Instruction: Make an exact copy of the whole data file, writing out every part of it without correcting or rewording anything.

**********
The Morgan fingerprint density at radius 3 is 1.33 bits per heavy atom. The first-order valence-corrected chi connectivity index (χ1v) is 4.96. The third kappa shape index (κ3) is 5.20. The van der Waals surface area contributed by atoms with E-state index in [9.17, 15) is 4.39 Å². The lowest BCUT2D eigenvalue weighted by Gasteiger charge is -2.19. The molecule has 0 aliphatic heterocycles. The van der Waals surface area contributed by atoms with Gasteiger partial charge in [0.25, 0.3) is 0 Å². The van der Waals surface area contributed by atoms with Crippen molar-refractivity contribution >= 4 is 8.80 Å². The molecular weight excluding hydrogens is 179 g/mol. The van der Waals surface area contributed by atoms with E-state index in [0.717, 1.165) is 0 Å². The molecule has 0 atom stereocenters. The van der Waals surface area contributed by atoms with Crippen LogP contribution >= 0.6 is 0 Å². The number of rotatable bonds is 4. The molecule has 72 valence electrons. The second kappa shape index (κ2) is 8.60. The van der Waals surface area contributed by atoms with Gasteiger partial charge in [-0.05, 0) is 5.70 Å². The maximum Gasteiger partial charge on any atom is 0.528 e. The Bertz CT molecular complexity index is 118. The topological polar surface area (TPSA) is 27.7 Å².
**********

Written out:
The Morgan fingerprint density at radius 3 is 1.33 bits per heavy atom. The first-order valence-corrected chi connectivity index (χ1v) is 4.96. The third kappa shape index (κ3) is 5.20. The van der Waals surface area contributed by atoms with E-state index in [9.17, 15) is 4.39 Å². The lowest BCUT2D eigenvalue weighted by Gasteiger charge is -2.19. The molecule has 0 aliphatic heterocycles. The van der Waals surface area contributed by atoms with Gasteiger partial charge in [0.25, 0.3) is 0 Å². The van der Waals surface area contributed by atoms with Crippen molar-refractivity contribution >= 4 is 8.80 Å². The molecular weight excluding hydrogens is 179 g/mol. The van der Waals surface area contributed by atoms with E-state index in [0.717, 1.165) is 0 Å². The molecule has 0 atom stereocenters. The van der Waals surface area contributed by atoms with Crippen LogP contribution >= 0.6 is 0 Å². The number of rotatable bonds is 4. The molecule has 72 valence electrons. The second kappa shape index (κ2) is 8.60. The van der Waals surface area contributed by atoms with Gasteiger partial charge in [-0.05, 0) is 5.70 Å². The maximum Gasteiger partial charge on any atom is 0.528 e. The Bertz CT molecular complexity index is 118. The topological polar surface area (TPSA) is 27.7 Å².